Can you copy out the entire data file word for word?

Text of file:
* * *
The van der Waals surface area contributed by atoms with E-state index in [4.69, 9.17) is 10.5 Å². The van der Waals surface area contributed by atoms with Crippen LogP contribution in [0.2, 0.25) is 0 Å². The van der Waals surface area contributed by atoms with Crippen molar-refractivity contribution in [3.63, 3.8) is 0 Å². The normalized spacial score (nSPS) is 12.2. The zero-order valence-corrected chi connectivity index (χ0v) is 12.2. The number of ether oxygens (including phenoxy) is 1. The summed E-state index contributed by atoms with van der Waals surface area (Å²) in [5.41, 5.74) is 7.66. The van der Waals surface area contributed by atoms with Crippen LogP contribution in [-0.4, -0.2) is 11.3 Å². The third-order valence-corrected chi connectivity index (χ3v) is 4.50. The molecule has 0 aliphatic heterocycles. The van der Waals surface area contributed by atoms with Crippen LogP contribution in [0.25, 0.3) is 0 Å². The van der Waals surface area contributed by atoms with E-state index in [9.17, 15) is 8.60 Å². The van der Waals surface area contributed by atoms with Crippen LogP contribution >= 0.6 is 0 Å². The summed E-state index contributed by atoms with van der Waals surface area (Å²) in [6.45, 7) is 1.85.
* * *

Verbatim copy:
The van der Waals surface area contributed by atoms with E-state index in [4.69, 9.17) is 10.5 Å². The van der Waals surface area contributed by atoms with Crippen LogP contribution in [0.2, 0.25) is 0 Å². The van der Waals surface area contributed by atoms with Crippen molar-refractivity contribution in [3.63, 3.8) is 0 Å². The normalized spacial score (nSPS) is 12.2. The zero-order valence-corrected chi connectivity index (χ0v) is 12.2. The number of ether oxygens (including phenoxy) is 1. The summed E-state index contributed by atoms with van der Waals surface area (Å²) in [5.41, 5.74) is 7.66. The van der Waals surface area contributed by atoms with Crippen LogP contribution in [-0.4, -0.2) is 11.3 Å². The third-order valence-corrected chi connectivity index (χ3v) is 4.50. The molecule has 0 aliphatic heterocycles. The van der Waals surface area contributed by atoms with Crippen LogP contribution in [0.25, 0.3) is 0 Å². The van der Waals surface area contributed by atoms with E-state index in [9.17, 15) is 8.60 Å². The van der Waals surface area contributed by atoms with Crippen LogP contribution >= 0.6 is 0 Å². The summed E-state index contributed by atoms with van der Waals surface area (Å²) in [6.45, 7) is 1.85.